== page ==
The local effects of climate change are being sorely felt in Northern California’s idyllic Lake Tahoe, with early season closings for several ski resorts, cancellations of snow festivals, ski races and snow boarding competitions, and laid off ski instructors and lift operators. While the ski industry has responded by investing in expensive snow-making operations and beefing up summer activities, concerns remain about whether there will be enough flow in the Truckee River for summer rafting. With last week’s Sierra snowpack at 17 percent of the historic average, water supplies are dwindling and wildfire danger is on the rise not only in Lake Tahoe, but throughout the entire state.
Regional and local government officials are acting to solve these daunting challenges, updating long-term plans to reflect continued warming trends and compressed winter seasons, and leading immediate efforts to address associated increases in algae, invasive species, wildfires, and soot and sediment run-off into the lake. According to Kelly Redmond, regional climatologist with the Western Regional Climate Center, there may be additional pressure on the environment as “climate refugees” move from the Bay Area and Central Valley to the cooler climes of the Sierra. Local leaders will need to plan now for future economic development and the infrastructure and policies to support it.
For leadership guidance about how to prepare, engage, and strengthen communities to manage the local impacts of climate change and the continuing drought, check out ecoAmerica’s reports and how-to resources.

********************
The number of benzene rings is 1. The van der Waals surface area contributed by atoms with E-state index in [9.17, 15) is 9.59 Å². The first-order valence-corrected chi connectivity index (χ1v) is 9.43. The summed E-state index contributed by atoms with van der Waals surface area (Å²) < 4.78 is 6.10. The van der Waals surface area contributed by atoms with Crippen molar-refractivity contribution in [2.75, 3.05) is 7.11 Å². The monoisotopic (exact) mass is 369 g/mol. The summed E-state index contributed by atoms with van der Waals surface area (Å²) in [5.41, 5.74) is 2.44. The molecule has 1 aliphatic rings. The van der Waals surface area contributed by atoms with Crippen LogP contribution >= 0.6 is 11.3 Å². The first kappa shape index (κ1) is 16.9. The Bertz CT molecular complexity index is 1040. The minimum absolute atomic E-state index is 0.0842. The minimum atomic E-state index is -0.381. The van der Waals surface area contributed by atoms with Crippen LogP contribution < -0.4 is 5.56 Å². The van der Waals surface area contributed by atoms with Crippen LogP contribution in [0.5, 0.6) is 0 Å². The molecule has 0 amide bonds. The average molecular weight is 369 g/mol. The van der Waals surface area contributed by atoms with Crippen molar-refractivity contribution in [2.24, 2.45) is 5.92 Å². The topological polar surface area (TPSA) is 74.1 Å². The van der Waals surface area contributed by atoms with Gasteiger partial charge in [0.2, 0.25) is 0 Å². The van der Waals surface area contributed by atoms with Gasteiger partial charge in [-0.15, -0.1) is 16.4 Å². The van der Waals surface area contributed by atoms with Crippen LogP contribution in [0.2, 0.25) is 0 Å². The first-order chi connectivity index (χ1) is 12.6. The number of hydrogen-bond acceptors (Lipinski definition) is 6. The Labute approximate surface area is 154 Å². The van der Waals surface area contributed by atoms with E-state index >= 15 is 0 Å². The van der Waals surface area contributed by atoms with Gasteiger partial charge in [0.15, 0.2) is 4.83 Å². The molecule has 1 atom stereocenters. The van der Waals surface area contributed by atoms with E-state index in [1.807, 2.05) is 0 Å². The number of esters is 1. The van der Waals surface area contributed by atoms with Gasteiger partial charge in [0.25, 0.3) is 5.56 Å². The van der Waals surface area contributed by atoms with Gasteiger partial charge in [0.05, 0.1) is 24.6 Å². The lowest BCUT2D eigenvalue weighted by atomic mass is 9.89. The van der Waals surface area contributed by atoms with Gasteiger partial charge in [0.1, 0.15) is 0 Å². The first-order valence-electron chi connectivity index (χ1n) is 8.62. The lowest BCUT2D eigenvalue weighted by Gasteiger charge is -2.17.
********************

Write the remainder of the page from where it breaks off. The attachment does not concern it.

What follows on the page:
TAHOE CITY — There’s something disconcerting about life at Lake Tahoe these days.
It’s still winter, but visitors are renting bikes instead of snowshoes and kayaks instead of skis. Come summer — without last-ditch torrential rains — the lake level is expected to be at such a historic low that some marinas will have to dredge for boats to launch. Jumping off the end of a pier could result in a rock-hard landing.
California’s epic drought, entering its perilous fourth year, has combined with a pattern of warming temperatures to cast a “Twilight Zone” quality on one of the state’s most popular winter destinations and iconic landmarks.
“It’s bizarre what people are doing now. It’s so out of season,” said Geoffrey Schladow, director of the Tahoe Environmental Research Center and a UC Davis professor. “Years like this are going to become more common.”
In many ways, Lake Tahoe is California’s canary in the coal mine — at 6,200 feet. While our weather can quickly swing from one extreme to the other, the twin realities of the current relentless drought and steady warming over the past century are converging to create a remarkably different experience at the venerable — and vulnerable — lake. Everyone, from environmental agencies to businesses to tourists, is scrambling to adapt.